Last weekend, I found myself running up and down stairs in a disused shopping mall in Reading, getting chased by, and shooting zombies. To celebrate a friend’s fiftieth (and mine, as my friends clubbed together to buy ticket as a present for my upcoming big birthday) we were participating in an immersive experience run by Zed Events.
Gathering at the appointed time around the back of the mall by an unassuming door, the ten of us met with fellow players who’d booked in smaller groups, pairs or even on their own. We were briefed by a Zed Events employee, with some very clear out-of-game rules, mostly about health and safety (don’t punch the zombies) but also reminding us that the zombies were actors and that we must not use personally offensive language (though they assured us that screaming “Fucking Die! You Zombie Bastard” is not personally offensive).
But then they opened the door and we were welcomed into the diagesis, the game-world. We were greeted by employees of Centesis, as volunteers for a flu drug trial. We signed disclaimers (real) and the official secrets act (not real), locked our personal possessions (phones, keys, coins) away and were being briefed when the alarm went off and everything went dark.
I don’t want to spoil the story for those that might want to participate, but I can share this video, from Zed Events’ site:
Did you watch it? All that running around in the semi-dark, not quite knowing what was going on? It’s exactly like that.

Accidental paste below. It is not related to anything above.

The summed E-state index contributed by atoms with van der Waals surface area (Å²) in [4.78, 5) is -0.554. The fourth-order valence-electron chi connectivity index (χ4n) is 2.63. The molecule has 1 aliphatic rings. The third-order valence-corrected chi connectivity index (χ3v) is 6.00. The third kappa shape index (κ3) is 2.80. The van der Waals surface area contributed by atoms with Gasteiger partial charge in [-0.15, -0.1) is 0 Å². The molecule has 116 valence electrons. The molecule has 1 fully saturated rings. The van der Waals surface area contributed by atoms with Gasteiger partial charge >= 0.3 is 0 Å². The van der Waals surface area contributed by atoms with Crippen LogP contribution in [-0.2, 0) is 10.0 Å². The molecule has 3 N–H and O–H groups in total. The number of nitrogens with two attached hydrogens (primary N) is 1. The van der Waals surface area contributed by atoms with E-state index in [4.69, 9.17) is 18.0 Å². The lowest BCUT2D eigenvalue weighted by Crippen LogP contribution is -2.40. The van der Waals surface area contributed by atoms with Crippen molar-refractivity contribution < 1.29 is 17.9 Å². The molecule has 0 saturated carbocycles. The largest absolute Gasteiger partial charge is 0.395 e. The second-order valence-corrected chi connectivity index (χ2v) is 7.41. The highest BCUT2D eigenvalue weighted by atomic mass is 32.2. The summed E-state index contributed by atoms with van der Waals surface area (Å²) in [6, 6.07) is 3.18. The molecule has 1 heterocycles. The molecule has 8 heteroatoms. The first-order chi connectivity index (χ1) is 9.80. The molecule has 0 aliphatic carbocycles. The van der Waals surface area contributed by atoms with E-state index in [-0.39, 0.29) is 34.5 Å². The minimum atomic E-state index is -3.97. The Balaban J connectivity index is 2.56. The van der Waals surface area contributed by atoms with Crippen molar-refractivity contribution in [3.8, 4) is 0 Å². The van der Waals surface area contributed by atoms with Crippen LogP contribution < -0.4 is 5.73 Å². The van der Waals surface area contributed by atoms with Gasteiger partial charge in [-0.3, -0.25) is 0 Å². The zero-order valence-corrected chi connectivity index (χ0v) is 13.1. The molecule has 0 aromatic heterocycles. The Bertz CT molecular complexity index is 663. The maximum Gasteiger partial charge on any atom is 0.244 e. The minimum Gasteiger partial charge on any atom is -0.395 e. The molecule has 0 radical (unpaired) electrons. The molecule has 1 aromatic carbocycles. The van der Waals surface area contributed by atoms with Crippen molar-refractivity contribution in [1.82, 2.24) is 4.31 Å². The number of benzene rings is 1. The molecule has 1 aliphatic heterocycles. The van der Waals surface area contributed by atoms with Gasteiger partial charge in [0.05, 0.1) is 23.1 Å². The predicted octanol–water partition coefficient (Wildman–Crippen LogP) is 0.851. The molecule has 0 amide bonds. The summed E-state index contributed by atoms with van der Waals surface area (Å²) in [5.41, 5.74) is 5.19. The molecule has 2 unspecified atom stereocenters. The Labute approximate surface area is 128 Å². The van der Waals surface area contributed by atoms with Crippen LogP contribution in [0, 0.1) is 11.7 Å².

I’ve mentioned players, but it’s not actually much of a game. There are always enough of you around to shoot a zombie before they catch you, none of the player characters are in any peril. You don’t even risk the temporary death and re-spawn of a video game. There are a few escape room style puzzles, but nothing as challenging as you might find in a real escape room.
The emotional engine driving this experience is presence. It is the immersive, dark atmosphere, the limited range of vision, the pathetic torches that some of have, the feel and weight of the guns we carry, that enables our suspension of disbelief.
The story structure is effective as well. I won’t spoil it for you, but you’ll guess it encompasses a military experiment gone wrong, and a limited time to escape before a special ops team comes to destroy the evidence, including us. But within the confines of zombie-lit, Zed Events know how to raise the tension: the group works together at first, then is split in two, each with a security guard to help us, but in the final act, we are split into even smaller groups, and forced into exploring the darkness on our own. There is a Big Bad too, an unkillable armoured Zombie called … Martin.
The division of play/fear affect in my own emotional responses were at odds but in an intriguingly constructive way, at the same time I found my self screaming “Run! It’s Martin!” while the other half of my brain was inwardly grinning at the playful absurdity of the situation. I had great fun.
It’s it worth the money? It’s not cheap, but if you can afford it, it’s worth doing, especially if you are prepared to get into character.